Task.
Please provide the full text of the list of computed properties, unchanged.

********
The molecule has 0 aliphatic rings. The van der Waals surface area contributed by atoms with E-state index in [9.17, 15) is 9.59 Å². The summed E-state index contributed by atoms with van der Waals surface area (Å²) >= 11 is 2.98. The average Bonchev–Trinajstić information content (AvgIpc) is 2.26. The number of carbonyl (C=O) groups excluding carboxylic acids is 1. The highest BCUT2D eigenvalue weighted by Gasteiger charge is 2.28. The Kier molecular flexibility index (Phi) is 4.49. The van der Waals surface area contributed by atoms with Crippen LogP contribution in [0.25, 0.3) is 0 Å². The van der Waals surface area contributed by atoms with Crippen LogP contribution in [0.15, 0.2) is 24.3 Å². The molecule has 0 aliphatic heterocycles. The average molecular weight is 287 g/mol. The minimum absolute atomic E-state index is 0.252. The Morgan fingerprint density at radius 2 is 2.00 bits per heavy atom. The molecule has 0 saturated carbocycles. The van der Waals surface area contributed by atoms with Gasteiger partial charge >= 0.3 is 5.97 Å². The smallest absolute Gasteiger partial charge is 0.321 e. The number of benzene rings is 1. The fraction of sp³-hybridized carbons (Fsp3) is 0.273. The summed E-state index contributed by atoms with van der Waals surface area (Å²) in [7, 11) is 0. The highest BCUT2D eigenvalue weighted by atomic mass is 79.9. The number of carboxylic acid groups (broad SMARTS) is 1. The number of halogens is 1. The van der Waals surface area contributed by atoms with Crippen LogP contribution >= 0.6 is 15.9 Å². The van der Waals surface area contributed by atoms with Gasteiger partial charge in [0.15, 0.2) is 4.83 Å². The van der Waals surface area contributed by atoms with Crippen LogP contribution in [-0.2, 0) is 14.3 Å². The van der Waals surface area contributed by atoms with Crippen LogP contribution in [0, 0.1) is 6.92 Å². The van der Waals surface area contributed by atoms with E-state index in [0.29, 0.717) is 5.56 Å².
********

The molecule has 0 aliphatic rings. The van der Waals surface area contributed by atoms with E-state index in [9.17, 15) is 9.59 Å². The summed E-state index contributed by atoms with van der Waals surface area (Å²) >= 11 is 2.98. The average Bonchev–Trinajstić information content (AvgIpc) is 2.26. The number of carbonyl (C=O) groups excluding carboxylic acids is 1. The highest BCUT2D eigenvalue weighted by Gasteiger charge is 2.28. The Kier molecular flexibility index (Phi) is 4.49. The van der Waals surface area contributed by atoms with Crippen LogP contribution in [0.25, 0.3) is 0 Å². The van der Waals surface area contributed by atoms with Crippen LogP contribution in [0.15, 0.2) is 24.3 Å². The molecule has 0 aliphatic heterocycles. The average molecular weight is 287 g/mol. The minimum absolute atomic E-state index is 0.252. The Morgan fingerprint density at radius 2 is 2.00 bits per heavy atom. The molecule has 0 saturated carbocycles. The van der Waals surface area contributed by atoms with Gasteiger partial charge >= 0.3 is 5.97 Å². The smallest absolute Gasteiger partial charge is 0.321 e. The number of benzene rings is 1. The fraction of sp³-hybridized carbons (Fsp3) is 0.273. The summed E-state index contributed by atoms with van der Waals surface area (Å²) in [7, 11) is 0. The highest BCUT2D eigenvalue weighted by atomic mass is 79.9. The number of carboxylic acid groups (broad SMARTS) is 1. The number of halogens is 1. The van der Waals surface area contributed by atoms with Crippen LogP contribution >= 0.6 is 15.9 Å². The van der Waals surface area contributed by atoms with Gasteiger partial charge in [0.15, 0.2) is 4.83 Å². The van der Waals surface area contributed by atoms with Crippen LogP contribution in [-0.2, 0) is 14.3 Å². The van der Waals surface area contributed by atoms with Crippen LogP contribution in [0, 0.1) is 6.92 Å². The van der Waals surface area contributed by atoms with E-state index in [0.29, 0.717) is 5.56 Å².